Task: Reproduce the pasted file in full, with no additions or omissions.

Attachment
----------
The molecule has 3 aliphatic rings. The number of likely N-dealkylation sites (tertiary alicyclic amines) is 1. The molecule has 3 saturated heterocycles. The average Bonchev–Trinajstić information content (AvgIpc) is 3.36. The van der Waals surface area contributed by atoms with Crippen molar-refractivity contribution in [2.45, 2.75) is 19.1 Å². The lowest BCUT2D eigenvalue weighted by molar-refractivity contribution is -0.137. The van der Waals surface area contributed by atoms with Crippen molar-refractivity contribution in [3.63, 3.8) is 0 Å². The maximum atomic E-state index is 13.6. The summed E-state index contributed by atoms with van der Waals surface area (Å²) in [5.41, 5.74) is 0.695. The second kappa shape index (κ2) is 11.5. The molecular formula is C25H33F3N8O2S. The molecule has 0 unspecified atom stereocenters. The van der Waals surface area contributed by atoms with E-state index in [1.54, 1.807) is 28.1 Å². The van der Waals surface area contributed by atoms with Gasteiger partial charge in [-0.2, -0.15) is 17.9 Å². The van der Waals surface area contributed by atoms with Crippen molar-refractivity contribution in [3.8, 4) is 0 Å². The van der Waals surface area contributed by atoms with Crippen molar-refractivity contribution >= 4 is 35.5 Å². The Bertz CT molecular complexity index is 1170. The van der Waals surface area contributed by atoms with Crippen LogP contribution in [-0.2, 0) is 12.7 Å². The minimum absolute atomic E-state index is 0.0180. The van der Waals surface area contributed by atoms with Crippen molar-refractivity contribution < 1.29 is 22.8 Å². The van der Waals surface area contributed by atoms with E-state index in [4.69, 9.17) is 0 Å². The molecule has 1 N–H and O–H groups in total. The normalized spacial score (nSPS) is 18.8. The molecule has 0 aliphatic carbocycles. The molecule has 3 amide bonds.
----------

The molecule has 3 aliphatic rings. The number of likely N-dealkylation sites (tertiary alicyclic amines) is 1. The molecule has 3 saturated heterocycles. The average Bonchev–Trinajstić information content (AvgIpc) is 3.36. The van der Waals surface area contributed by atoms with Crippen molar-refractivity contribution in [2.45, 2.75) is 19.1 Å². The lowest BCUT2D eigenvalue weighted by molar-refractivity contribution is -0.137. The van der Waals surface area contributed by atoms with Crippen molar-refractivity contribution in [3.63, 3.8) is 0 Å². The maximum atomic E-state index is 13.6. The summed E-state index contributed by atoms with van der Waals surface area (Å²) in [5.41, 5.74) is 0.695. The second kappa shape index (κ2) is 11.5. The molecular formula is C25H33F3N8O2S. The molecule has 0 unspecified atom stereocenters. The van der Waals surface area contributed by atoms with E-state index in [1.54, 1.807) is 28.1 Å². The van der Waals surface area contributed by atoms with Gasteiger partial charge in [-0.2, -0.15) is 17.9 Å². The van der Waals surface area contributed by atoms with Crippen molar-refractivity contribution in [3.8, 4) is 0 Å². The van der Waals surface area contributed by atoms with Crippen molar-refractivity contribution >= 4 is 35.5 Å². The Bertz CT molecular complexity index is 1170. The van der Waals surface area contributed by atoms with Crippen LogP contribution in [-0.2, 0) is 12.7 Å². The minimum absolute atomic E-state index is 0.0180. The van der Waals surface area contributed by atoms with Crippen molar-refractivity contribution < 1.29 is 22.8 Å². The van der Waals surface area contributed by atoms with E-state index in [4.69, 9.17) is 0 Å². The molecule has 1 N–H and O–H groups in total. The normalized spacial score (nSPS) is 18.8. The molecule has 0 aliphatic carbocycles. The molecule has 3 amide bonds.